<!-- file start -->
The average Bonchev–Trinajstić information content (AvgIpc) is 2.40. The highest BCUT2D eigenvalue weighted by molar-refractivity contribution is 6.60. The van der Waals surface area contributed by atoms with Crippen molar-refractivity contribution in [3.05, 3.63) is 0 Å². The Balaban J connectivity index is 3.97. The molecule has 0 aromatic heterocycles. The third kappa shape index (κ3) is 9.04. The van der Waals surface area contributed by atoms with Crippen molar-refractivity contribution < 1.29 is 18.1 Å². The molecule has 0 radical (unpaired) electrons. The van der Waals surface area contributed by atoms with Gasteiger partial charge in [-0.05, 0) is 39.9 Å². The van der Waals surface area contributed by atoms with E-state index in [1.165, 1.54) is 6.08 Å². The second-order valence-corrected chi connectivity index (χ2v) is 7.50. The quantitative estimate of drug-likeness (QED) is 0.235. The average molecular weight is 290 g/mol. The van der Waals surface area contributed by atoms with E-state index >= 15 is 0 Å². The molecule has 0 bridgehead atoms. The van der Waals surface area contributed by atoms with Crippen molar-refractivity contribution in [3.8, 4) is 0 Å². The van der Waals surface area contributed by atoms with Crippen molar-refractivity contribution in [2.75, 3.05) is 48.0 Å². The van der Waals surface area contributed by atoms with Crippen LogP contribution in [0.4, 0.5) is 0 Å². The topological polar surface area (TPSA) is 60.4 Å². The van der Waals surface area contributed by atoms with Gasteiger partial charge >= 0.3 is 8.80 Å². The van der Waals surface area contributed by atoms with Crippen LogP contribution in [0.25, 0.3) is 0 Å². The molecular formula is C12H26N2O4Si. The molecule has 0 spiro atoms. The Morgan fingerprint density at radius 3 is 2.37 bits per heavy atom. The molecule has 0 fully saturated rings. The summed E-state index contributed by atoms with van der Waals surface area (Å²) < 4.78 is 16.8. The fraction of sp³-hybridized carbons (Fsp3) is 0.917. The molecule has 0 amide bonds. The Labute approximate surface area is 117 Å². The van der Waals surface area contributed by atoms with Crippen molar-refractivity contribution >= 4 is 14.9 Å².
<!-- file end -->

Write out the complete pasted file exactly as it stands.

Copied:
The average Bonchev–Trinajstić information content (AvgIpc) is 2.40. The highest BCUT2D eigenvalue weighted by molar-refractivity contribution is 6.60. The van der Waals surface area contributed by atoms with Crippen molar-refractivity contribution in [3.05, 3.63) is 0 Å². The Balaban J connectivity index is 3.97. The molecule has 0 aromatic heterocycles. The third kappa shape index (κ3) is 9.04. The van der Waals surface area contributed by atoms with Crippen molar-refractivity contribution < 1.29 is 18.1 Å². The molecule has 0 radical (unpaired) electrons. The van der Waals surface area contributed by atoms with Gasteiger partial charge in [-0.05, 0) is 39.9 Å². The van der Waals surface area contributed by atoms with E-state index in [1.165, 1.54) is 6.08 Å². The second-order valence-corrected chi connectivity index (χ2v) is 7.50. The quantitative estimate of drug-likeness (QED) is 0.235. The average molecular weight is 290 g/mol. The van der Waals surface area contributed by atoms with E-state index >= 15 is 0 Å². The molecule has 0 bridgehead atoms. The van der Waals surface area contributed by atoms with Crippen molar-refractivity contribution in [3.8, 4) is 0 Å². The van der Waals surface area contributed by atoms with Crippen molar-refractivity contribution in [2.75, 3.05) is 48.0 Å². The van der Waals surface area contributed by atoms with Crippen LogP contribution in [0.4, 0.5) is 0 Å². The topological polar surface area (TPSA) is 60.4 Å². The van der Waals surface area contributed by atoms with Gasteiger partial charge >= 0.3 is 8.80 Å². The van der Waals surface area contributed by atoms with Crippen LogP contribution in [0.25, 0.3) is 0 Å². The molecular formula is C12H26N2O4Si. The molecule has 0 spiro atoms. The Morgan fingerprint density at radius 3 is 2.37 bits per heavy atom. The molecule has 0 fully saturated rings. The summed E-state index contributed by atoms with van der Waals surface area (Å²) < 4.78 is 16.8. The fraction of sp³-hybridized carbons (Fsp3) is 0.917. The molecule has 0 amide bonds. The Labute approximate surface area is 117 Å². The van der Waals surface area contributed by atoms with Crippen molar-refractivity contribution >= 4 is 14.9 Å².